Wednesday, June 27, 2012

That Bicycle is two Tired :(

I decided to post a little something about the abuse that some bicycles receive especially in developing countries. This is one more time, proof and testimony of the nobelty of this simple invention. 
I do have a question for all of you out there and it is:  How much weight can a bicycle axle really take or rather, how much are the axles and the spokes designed to take. The ones you see here are really amazing, to say the least. 

According to How Stuff Safety is the primary reason for manufacturers to place a limit on how much weight each axle can carry. Overloading a vehicle of any kind -- including a trailer -- is dangerous. Heavy loads are always difficult to control on the road, but if that heavy load is unevenly distributed between the axles or even overloaded on one side of an axle, the problem will only be magnified. Here's just a sample of what can go wrong if, for example, too much weight is placed on the rear axle of a vehicle: The vehicle's overall handling will be greatly affected because the steering will be less responsive.
The vehicle's brake system will not be as effective, as the front brakes typically do the lion's share of the braking. The rear tires may not be able to handle the extra weight, potentially causing a blow out situation. Overloaded and overstressed components within the vehicle's rear suspension system could bend or even break, causing you to lose control on the road. As you can see, an assortment of problems can result from overloading. Again, for safety's sake, the GAW (Gross Axle Weight) should never surpass the GAWR on any vehicle.
Photo - Bogotabiciblog
Photo - Pavel Rahman AP

Cargo bikes, of course are designed for greater cargo capacity such as the one we see carrying loads of potatoes. Not only the axles and wheels in general, but also the frame.  After some research I found that bikes designed for cargo such as the Yuma or the Workmancycle can easily take between 350 and 450 pounds, but regular single use bikes should be comfortable with about 200-250 pounds.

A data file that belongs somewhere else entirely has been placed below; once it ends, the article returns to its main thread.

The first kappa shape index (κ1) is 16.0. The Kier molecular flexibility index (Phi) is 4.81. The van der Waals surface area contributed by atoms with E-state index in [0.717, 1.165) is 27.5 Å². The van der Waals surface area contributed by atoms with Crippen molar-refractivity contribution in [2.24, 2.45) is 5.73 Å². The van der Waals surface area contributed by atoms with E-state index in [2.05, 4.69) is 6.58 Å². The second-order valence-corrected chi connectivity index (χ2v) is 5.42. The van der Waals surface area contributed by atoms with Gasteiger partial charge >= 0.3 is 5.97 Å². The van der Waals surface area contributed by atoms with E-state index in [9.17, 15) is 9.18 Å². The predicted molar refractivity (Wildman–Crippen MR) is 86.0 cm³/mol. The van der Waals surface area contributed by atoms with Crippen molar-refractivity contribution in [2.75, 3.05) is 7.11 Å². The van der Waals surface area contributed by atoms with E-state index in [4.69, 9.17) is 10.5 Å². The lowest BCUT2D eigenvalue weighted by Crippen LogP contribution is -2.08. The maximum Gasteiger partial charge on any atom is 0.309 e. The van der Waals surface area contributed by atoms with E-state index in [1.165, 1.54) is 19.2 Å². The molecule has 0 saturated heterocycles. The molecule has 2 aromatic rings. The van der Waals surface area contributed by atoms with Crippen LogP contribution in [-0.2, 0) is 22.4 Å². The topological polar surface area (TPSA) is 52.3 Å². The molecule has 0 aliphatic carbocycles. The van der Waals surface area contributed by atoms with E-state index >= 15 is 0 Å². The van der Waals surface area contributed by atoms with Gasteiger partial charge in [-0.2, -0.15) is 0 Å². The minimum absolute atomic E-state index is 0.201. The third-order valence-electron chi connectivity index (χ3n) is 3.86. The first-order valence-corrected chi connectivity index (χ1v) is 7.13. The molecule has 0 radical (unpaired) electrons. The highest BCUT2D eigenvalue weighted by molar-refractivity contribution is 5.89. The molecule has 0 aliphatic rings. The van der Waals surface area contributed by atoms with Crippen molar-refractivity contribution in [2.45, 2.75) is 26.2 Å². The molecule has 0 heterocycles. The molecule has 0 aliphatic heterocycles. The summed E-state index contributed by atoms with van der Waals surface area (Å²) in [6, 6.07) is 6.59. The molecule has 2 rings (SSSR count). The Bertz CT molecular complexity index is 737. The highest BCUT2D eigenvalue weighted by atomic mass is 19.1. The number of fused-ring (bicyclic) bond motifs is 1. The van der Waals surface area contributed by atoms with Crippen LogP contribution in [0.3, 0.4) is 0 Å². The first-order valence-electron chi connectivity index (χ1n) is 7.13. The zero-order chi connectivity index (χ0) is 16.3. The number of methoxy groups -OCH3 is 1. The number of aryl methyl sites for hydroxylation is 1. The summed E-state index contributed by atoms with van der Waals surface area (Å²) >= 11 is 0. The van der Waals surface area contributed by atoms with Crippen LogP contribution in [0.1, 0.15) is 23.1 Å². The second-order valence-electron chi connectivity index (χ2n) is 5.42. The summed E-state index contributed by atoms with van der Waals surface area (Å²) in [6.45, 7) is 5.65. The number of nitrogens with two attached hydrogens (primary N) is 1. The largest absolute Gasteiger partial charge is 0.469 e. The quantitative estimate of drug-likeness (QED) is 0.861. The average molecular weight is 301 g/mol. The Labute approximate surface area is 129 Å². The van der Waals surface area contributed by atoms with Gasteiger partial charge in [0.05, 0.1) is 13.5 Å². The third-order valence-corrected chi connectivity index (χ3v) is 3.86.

Photo -

 Take into account that even if your weight is only 150 pounds, the weight compounds with gravitational acceleration as you jump up and down when you encounter sidewalks or potholes, etc.

Tuesday, June 12, 2012

Bike Lanes, Not Mandatory Helmet Laws, Save Lives

How are oversize sodas and bike helmets alike?
According to a New York City official, they’re really not.
New York City Deputy Mayor Howard Wolfson — an avid bicyclist — was at a press conference Thursday for Mayor Michael Bloomberg’s proposed ban on super-sized, sugary sodas. He was asked why the mayor didn’t support mandatory bike helmet legislation for all riders (like the bill just introduced into New York’s City Council by council member David Greenfield.)
You can listen to Wolfson’s explanation below, or read his response.
“First of all, there’s no other major city in the country that has a mandatory bike helmet law, and there’s a reason why. The thing that actually saves the lives of cyclists is protecting them from drivers, which we have done more in this city than any other city in America. It’s why our fatalities are down in this city, accident fatalities are down to an all-time low. So we are making enormous progress in keeping cyclists alive. I understand there is a council person who has promulgated this. He is not a friend of bicyclists. He is against bike lanes. So I’m not going to take — and this administration is not going to take advice on protecting cyclists from somebody who has consistently been against the things that saves the lives of cyclists. As somebody who bikes to work nearly every day, I can tell you what saves the lives of cyclists. It’s separating cyclists from cars. And we’ve done more of that in this city than any other city in America. We’re going to keep doing that, we’re going to keep driving down fatalities, we’ve been successful at it. We’re not going to take advice from people who aren’t actually on the side of cyclist safety.”